World Flavors Right Here in Central MA
We all have our favorite restaurants, our go-places that never let us down. But eating out in Central MA can be so much more than just a meal out ~ it can be an adventure, the discovery of new flavors, preparations, and dining customs. It can transport us to foreign lands and broaden our taste buds’ horizons. Here in Worcester County, we are lucky to have a wealth of ethnic restaurants specializing in foods from around the world. In this issue, we’ll bring you interviews with the chefs and owners of Indian, Southeast Asian, Middle Eastern, Brazilian, Italian, Mexican, German and Irish restaurants ~ and we hope that learning about new spices, food combinations, and traditions will inspire you to explore the variety of ethnic dining options that are right in our back yard.
A few tips? Do a little research about a new type of food and impress your date on Saturday night. Folks coming into town for Parents’ Weekend? How about choosing something other than the usual burgers or chain restaurant? Not sure what to order? Ask you server to describe some of the flavors and ingredients…and maybe to make some recommendations for appetizers, entrees, etc. And definitely order a variety of items off the menu so that you and your dining companions can really get a feel for the cuisine…and what better time to embark on this culinary adventure than during the 2nd annual Worcester Restaurant Week, held August 2 -15. Area restaurants are offering 3 course meals for just $22.10 ~ what a great price to try some different cuisine and maybe even discover a new favorite dish! Head to www.worcesterrrestaurantweek.com for a complete list of participating restaurants ~ and then get ready to treat your pallet to some extraordinary flavors!
Pampas Brazilian Steakhouse
By Sally Horowitz
In Southern Brazil, where the cowboys (gauchos) used to herd cattle, there lies a temperate and fertile area called Pampas. And although hilly Worcester is a far cry from the lush South American Lowlands, at Pampas Brazilian Steakhouse, the buffet of fresh appetizers is always full, and the aroma of authentic charcoal-roasted steaks and pork wafts from the doors. Here, a displaced cowboy could feel at home.
In the style of traditional Brazilian churasscarias, Portuguese for barbeque, customers are seated at tables and handed double-sided red and green cards. Place the green side up and grillers (who are decked out in customary gaucho garb) come to the table with skewers of garlic steak, lamb and bacon-wrapped chicken, among other delectable choices. As long as the green side is up, the grillers keep coming. The red side means “Enough!”
But Pampas is not all about meat ~ they also offer roasted pineapple and a host of vegetarian-friendly appetizers. Owner Breno Campos lived in Rome before settling in Worcester and the buffet table shows the influence of Italian cuisine ~ it carries salads, pasta, and grapeleaves among several other dishes. But still, it’s the Brazilian fare that is center stage and the biggest hit with customers. “People get angry if we don’t have [traditionally prepared] collard greens out.”
But whether it’s steak or salad, only the finest and highest-grade ingredients are used. All food is made fresh, ensuring that a meal at Pampas is healthful as well as flavorful. After all, a cowboy has got to stay fit.
14 East Central Street, Worcester
By Tine Roycroft
Marlborough has a hidden gem of a restaurant simply named Beef Grill; it offers an array of Brazilian food that will tantalize the taste buds. Owner Neusa Vasconcelos has created a cute spot where Worcester County can come for healthy, fast and nutritious Brazilian fare.
Start off your meal at Beef Grill with some yummy appetizers ~ Mandioca Frita (fried yucca) or Picanha com Mandioca (steak with fried yucca) will spark the palette. A variety of delicious juices are available (try the guava!) so you can remain hydrated while choosing your entrée.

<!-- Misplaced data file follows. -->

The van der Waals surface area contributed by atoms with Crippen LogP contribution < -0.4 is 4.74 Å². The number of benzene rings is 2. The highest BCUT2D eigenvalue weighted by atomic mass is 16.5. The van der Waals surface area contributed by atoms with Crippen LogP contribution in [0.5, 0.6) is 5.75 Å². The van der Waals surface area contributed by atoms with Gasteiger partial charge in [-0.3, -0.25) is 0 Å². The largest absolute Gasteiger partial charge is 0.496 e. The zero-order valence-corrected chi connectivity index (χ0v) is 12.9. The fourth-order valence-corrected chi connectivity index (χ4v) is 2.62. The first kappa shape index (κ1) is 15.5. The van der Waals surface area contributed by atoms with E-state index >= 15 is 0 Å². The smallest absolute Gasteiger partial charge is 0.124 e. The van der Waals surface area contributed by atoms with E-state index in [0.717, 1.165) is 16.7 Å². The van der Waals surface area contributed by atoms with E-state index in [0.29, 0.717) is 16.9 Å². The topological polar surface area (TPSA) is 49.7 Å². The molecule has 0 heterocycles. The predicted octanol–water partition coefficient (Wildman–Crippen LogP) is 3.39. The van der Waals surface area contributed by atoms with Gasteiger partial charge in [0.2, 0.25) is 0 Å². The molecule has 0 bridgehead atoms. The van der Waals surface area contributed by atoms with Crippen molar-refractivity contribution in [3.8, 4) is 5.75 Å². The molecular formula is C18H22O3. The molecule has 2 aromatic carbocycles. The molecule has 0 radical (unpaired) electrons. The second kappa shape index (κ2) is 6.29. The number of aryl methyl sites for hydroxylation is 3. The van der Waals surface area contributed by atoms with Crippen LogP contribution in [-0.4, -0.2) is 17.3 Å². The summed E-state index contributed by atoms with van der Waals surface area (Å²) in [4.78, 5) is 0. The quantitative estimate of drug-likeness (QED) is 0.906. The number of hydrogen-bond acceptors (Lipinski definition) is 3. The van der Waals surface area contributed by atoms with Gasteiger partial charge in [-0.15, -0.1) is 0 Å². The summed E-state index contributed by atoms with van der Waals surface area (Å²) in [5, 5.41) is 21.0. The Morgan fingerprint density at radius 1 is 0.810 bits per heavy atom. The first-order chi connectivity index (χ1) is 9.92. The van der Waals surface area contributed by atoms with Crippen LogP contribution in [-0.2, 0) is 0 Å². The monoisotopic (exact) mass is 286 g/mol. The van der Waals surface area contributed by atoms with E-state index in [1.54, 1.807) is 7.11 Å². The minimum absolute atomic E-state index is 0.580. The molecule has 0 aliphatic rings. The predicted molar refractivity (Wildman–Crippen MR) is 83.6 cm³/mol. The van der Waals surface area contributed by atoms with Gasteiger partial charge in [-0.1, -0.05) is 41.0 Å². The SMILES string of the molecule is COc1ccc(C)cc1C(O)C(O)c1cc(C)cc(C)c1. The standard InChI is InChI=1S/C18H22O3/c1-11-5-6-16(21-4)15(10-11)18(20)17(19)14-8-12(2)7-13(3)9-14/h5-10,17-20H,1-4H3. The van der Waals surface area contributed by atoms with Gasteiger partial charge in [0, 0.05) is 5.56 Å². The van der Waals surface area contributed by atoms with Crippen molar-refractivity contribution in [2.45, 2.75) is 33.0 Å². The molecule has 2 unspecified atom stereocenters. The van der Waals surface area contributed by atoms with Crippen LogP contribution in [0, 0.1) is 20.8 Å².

Beef Grill has a wide selection of your favorite “standard” pizzas, such as Pepperoni or Vegetarian, but for a taste of Brazil, order the Galinha com Catpiry pizza. It’s a warm, sinfully good pizza made with chicken and Catupiry cheese. Catupiry, a mild-tasting cheese, truly showcases the chicken, while the sauce used by Beef Grill adds great bite.
The sandwiches on the menu are made from fresh ingredients and are perfect to grab-and-go. The X-Chicken sandwich includes chicken, cheese, lettuce, tomatoes, corn and bacon, while the X-Filet sandwich offers beef, cheese, lettuce, tomatoes and corn.
The A La Carte menu features items that all include beans, rice and fries and one order can feed two people. The Picanha na Chapa, or grilled steak, is a local favorite; give the Picanha na Chapa com Catupiry (grilled steak with cream cheese) a try, too, and you will not be disappointed.
Of course the main thrill of the Beef Grill is its famous barbecue. Choose from chicken wings, chicken with bacon, chicken hearts, pork, sausage, beef ribs, garlic beef and much more ~ it’s a carnivore’s fantasy.
And if you just can’t get enough of Beef Grill’s food, stop by their “All You Can Eat” Brazilian Buffet and Barbecue offered Monday through Friday. Pick and choose between favs like Carne ao Forno (baked beef) or Farofa (Yucca flour, carrots and eggs.) All this deliciousness is only $7.99.
416 Boston Post Road, Marlborough
By Tine Roycroft
Tradition is king at El Basha, a restaurant specializing in Middle Eastern cuisine, and the crowds have been coming for years because of it. Owner George Sakhat, a Worcester resident, says that the business began as one family’s undertaking in January, 1990.
“My mother and father opened El Basha (at the Belmont Street location). And the family consisted of three brothers and one sister,” Sakhat said. “All young and single and willing to work hard.”
The family went on to open two other locations – one on Park Avenue in Worcester and another in Westborough – bringing complex and beautifully executed dishes to the neighborhoods. Both Worcester locations have a fully-licensed bar, while the Westborough location requires guests to bring their own alcohol.
Today, Sakhat is the owner and loves every aspect of his job – especially the shrimp kabobs.
“People ask me all the time where I eat,” he said. “I tell them I eat at El Basha about six times per week. We have healthy meals and so many of them! I don’t need to go anywhere else.”